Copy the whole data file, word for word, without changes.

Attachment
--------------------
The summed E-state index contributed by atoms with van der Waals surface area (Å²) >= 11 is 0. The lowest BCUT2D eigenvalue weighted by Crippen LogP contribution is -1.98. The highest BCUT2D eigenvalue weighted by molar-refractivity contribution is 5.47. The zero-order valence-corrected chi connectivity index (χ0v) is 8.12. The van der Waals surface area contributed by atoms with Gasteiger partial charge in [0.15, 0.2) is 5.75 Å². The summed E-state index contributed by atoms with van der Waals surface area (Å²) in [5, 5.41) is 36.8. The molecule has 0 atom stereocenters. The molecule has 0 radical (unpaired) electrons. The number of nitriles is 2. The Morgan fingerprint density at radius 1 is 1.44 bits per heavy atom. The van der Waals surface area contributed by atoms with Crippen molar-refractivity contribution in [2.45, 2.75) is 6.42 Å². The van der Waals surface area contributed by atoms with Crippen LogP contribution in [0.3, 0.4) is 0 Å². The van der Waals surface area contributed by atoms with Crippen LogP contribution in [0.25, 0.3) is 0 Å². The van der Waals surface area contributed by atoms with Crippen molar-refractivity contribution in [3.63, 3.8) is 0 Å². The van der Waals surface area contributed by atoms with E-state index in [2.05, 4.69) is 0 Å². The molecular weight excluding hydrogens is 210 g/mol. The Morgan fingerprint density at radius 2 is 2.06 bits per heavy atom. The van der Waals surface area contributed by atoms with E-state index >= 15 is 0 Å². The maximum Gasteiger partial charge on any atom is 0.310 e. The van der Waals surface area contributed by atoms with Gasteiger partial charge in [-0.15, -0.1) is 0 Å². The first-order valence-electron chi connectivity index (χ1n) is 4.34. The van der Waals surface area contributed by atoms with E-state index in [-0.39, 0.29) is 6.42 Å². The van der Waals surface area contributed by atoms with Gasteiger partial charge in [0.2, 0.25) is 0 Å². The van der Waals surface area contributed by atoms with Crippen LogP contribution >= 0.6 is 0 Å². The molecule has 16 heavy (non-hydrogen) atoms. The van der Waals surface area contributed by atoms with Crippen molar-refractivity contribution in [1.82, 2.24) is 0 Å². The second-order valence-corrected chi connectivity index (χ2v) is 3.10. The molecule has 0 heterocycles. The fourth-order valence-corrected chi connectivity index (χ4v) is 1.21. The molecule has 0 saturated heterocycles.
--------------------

The summed E-state index contributed by atoms with van der Waals surface area (Å²) >= 11 is 0. The lowest BCUT2D eigenvalue weighted by Crippen LogP contribution is -1.98. The highest BCUT2D eigenvalue weighted by molar-refractivity contribution is 5.47. The zero-order valence-corrected chi connectivity index (χ0v) is 8.12. The van der Waals surface area contributed by atoms with Gasteiger partial charge in [0.15, 0.2) is 5.75 Å². The summed E-state index contributed by atoms with van der Waals surface area (Å²) in [5, 5.41) is 36.8. The molecule has 0 atom stereocenters. The molecule has 0 radical (unpaired) electrons. The number of nitriles is 2. The Morgan fingerprint density at radius 1 is 1.44 bits per heavy atom. The van der Waals surface area contributed by atoms with Crippen molar-refractivity contribution in [2.45, 2.75) is 6.42 Å². The van der Waals surface area contributed by atoms with Crippen LogP contribution in [0.3, 0.4) is 0 Å². The van der Waals surface area contributed by atoms with Crippen LogP contribution in [0.25, 0.3) is 0 Å². The van der Waals surface area contributed by atoms with Crippen molar-refractivity contribution in [3.63, 3.8) is 0 Å². The van der Waals surface area contributed by atoms with E-state index in [2.05, 4.69) is 0 Å². The molecular weight excluding hydrogens is 210 g/mol. The Morgan fingerprint density at radius 2 is 2.06 bits per heavy atom. The van der Waals surface area contributed by atoms with E-state index >= 15 is 0 Å². The maximum Gasteiger partial charge on any atom is 0.310 e. The van der Waals surface area contributed by atoms with Gasteiger partial charge in [-0.15, -0.1) is 0 Å². The first-order valence-electron chi connectivity index (χ1n) is 4.34. The van der Waals surface area contributed by atoms with E-state index in [-0.39, 0.29) is 6.42 Å². The van der Waals surface area contributed by atoms with Gasteiger partial charge in [0.2, 0.25) is 0 Å². The van der Waals surface area contributed by atoms with Crippen LogP contribution >= 0.6 is 0 Å². The molecule has 16 heavy (non-hydrogen) atoms. The van der Waals surface area contributed by atoms with Crippen molar-refractivity contribution in [1.82, 2.24) is 0 Å². The second-order valence-corrected chi connectivity index (χ2v) is 3.10. The molecule has 0 heterocycles. The fourth-order valence-corrected chi connectivity index (χ4v) is 1.21. The molecule has 0 saturated heterocycles.